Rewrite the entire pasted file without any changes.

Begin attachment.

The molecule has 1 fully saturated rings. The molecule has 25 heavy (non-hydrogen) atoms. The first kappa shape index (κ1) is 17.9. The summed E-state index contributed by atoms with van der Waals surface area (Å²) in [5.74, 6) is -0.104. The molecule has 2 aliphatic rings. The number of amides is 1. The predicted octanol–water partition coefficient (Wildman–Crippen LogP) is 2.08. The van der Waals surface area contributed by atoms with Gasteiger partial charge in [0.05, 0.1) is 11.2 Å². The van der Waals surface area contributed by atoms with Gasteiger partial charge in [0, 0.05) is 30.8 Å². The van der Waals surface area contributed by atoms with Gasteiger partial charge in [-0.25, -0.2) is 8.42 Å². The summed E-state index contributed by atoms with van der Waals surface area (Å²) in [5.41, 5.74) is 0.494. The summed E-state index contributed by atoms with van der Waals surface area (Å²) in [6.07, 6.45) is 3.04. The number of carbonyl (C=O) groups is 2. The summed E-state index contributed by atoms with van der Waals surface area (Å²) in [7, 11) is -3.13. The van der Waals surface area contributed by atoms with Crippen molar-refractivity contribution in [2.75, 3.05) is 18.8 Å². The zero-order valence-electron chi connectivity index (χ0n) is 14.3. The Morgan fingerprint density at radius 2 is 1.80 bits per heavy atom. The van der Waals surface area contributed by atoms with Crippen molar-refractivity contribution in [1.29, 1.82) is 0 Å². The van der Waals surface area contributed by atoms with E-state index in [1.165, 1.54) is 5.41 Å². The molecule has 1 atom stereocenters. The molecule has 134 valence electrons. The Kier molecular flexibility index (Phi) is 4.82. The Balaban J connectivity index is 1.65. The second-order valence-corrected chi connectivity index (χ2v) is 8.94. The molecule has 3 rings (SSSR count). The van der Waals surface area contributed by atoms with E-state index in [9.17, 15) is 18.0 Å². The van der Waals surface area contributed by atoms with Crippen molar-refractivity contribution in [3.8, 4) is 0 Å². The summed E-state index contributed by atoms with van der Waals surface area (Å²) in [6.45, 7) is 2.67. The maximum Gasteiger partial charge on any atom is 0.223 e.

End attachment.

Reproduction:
The molecule has 1 fully saturated rings. The molecule has 25 heavy (non-hydrogen) atoms. The first kappa shape index (κ1) is 17.9. The summed E-state index contributed by atoms with van der Waals surface area (Å²) in [5.74, 6) is -0.104. The molecule has 2 aliphatic rings. The number of amides is 1. The predicted octanol–water partition coefficient (Wildman–Crippen LogP) is 2.08. The van der Waals surface area contributed by atoms with Gasteiger partial charge in [0.05, 0.1) is 11.2 Å². The van der Waals surface area contributed by atoms with Gasteiger partial charge in [0, 0.05) is 30.8 Å². The van der Waals surface area contributed by atoms with Gasteiger partial charge in [-0.25, -0.2) is 8.42 Å². The summed E-state index contributed by atoms with van der Waals surface area (Å²) in [5.41, 5.74) is 0.494. The summed E-state index contributed by atoms with van der Waals surface area (Å²) in [6.07, 6.45) is 3.04. The number of carbonyl (C=O) groups is 2. The summed E-state index contributed by atoms with van der Waals surface area (Å²) in [7, 11) is -3.13. The van der Waals surface area contributed by atoms with Crippen molar-refractivity contribution in [2.75, 3.05) is 18.8 Å². The zero-order valence-electron chi connectivity index (χ0n) is 14.3. The Morgan fingerprint density at radius 2 is 1.80 bits per heavy atom. The van der Waals surface area contributed by atoms with Crippen molar-refractivity contribution in [1.29, 1.82) is 0 Å². The van der Waals surface area contributed by atoms with E-state index in [1.165, 1.54) is 5.41 Å². The molecule has 1 atom stereocenters. The molecule has 134 valence electrons. The Kier molecular flexibility index (Phi) is 4.82. The Balaban J connectivity index is 1.65. The second-order valence-corrected chi connectivity index (χ2v) is 8.94. The molecule has 3 rings (SSSR count). The van der Waals surface area contributed by atoms with E-state index in [9.17, 15) is 18.0 Å². The van der Waals surface area contributed by atoms with Crippen molar-refractivity contribution in [3.8, 4) is 0 Å². The summed E-state index contributed by atoms with van der Waals surface area (Å²) in [6.45, 7) is 2.67. The maximum Gasteiger partial charge on any atom is 0.223 e.